By no means am I a road trip expert--but I feel like I do know how to do a road trip with an infant, a toddler, and now a preschooler in a way that keeps me from feeling like I’m absolutely losing it! I want to share all my tips and tricks for a perfect summer trip. At the end of this blog post, I’ll also have a FREE download with packing checklists, memory sheets, and much more to make your road trip go just a little bit smoother. I also have an exclusive deal for some Hungryroot snacks!

Packing for a road trip with a toddler

I’m a consistent overpacker. And honestly, I will defend my overpacking: sometimes, you just need extra stuff, especially with kids. The days of Danny and I breezing into hotels or houses with a bag each, and maybe a cooler, are over. These days, it looks like: a storage bin, a bag, Forrest’s suitcase, my bag, Danny’s bag, my computer bag (gotta work!), my tripod… It’s a bit like a clown car.

I just don’t like having to spend money unnecessarily on trips, especially if we are pinching pennies already. That means, I often try to pack anything I can think we might need in an emergency. For us, that’s extra medications, plus any kids medicine we might need (such as suppositories, cough medicine, Ibuprofen, and band ads), as well as a flashlight, some extra food, and a small stash of water.

Here’s a rundown of what my packing list often looks like:

  • Medications

  • Medicine: kids Ibuprofen, kids suppositories, band aids, antibacterial cream, sanitizer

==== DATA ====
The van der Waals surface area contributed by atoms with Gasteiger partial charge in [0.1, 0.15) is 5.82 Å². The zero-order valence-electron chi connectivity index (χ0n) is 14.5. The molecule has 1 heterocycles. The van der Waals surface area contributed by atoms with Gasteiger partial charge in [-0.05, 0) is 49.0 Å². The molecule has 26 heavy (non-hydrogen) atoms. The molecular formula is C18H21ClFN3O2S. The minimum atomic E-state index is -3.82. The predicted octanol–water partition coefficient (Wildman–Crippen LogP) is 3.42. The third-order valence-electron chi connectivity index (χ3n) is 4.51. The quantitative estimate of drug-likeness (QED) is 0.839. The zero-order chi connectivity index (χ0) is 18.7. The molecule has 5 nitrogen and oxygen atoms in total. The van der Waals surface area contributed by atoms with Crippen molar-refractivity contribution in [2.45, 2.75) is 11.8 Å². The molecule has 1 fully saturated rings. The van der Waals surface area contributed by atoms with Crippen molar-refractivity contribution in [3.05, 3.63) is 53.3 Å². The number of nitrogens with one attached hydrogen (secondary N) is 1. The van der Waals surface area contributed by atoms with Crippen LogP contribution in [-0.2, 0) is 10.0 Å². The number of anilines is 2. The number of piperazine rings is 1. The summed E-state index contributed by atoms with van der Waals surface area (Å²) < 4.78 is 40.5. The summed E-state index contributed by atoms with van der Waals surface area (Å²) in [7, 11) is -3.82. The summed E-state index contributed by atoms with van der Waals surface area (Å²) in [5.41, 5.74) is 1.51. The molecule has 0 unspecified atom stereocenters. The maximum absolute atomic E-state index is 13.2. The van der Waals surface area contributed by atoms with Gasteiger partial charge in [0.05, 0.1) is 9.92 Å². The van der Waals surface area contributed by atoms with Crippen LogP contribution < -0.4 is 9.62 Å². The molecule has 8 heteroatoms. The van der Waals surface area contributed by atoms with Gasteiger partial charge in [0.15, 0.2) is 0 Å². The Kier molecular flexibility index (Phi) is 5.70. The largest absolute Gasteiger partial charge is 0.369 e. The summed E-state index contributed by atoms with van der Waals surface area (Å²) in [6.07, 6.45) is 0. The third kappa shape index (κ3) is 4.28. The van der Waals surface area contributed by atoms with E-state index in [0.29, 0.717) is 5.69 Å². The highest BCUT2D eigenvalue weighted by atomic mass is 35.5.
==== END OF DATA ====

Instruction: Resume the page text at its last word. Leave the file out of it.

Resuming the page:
• Cleaning wipes*

  • Emergency kit: two gallons of water, extra food, extra clothes, matches, small candle, flare

  • Travel potty if your toddler is younger, recently potty trained, or just prone to accidents

That’s just a few extras I add alongside everything else we’ll need, like clothes, laundry bags, extra bags for souvenirs, our charging cables, and more. You know what you’ll need best on vacation, but it’s important to remember on road trips to prepare for what you think you’ll need. In case of an emergency, I prefer to have everything with me, including extra water and more.

A note on cleaning wipes: I know single use wipes have become increasingly unpopular--and I totally agree! However, if I’m traveling and staying at a hotel, I like to do a quick wipe on everything just for that extra level of clean. It helps me feel more at home and feel much better. I like to use the new Everspring line from Target; these wipes are compostable, cruelty-free, and ammonia free. They come in three scents: Lavender & Bergamot, Lemon & Mint, and Citrus & Basil. I like the Lemon & Mint the best. Even better, they are very affordable. You can find them on Target here.

Hungryroot snacks on a road trip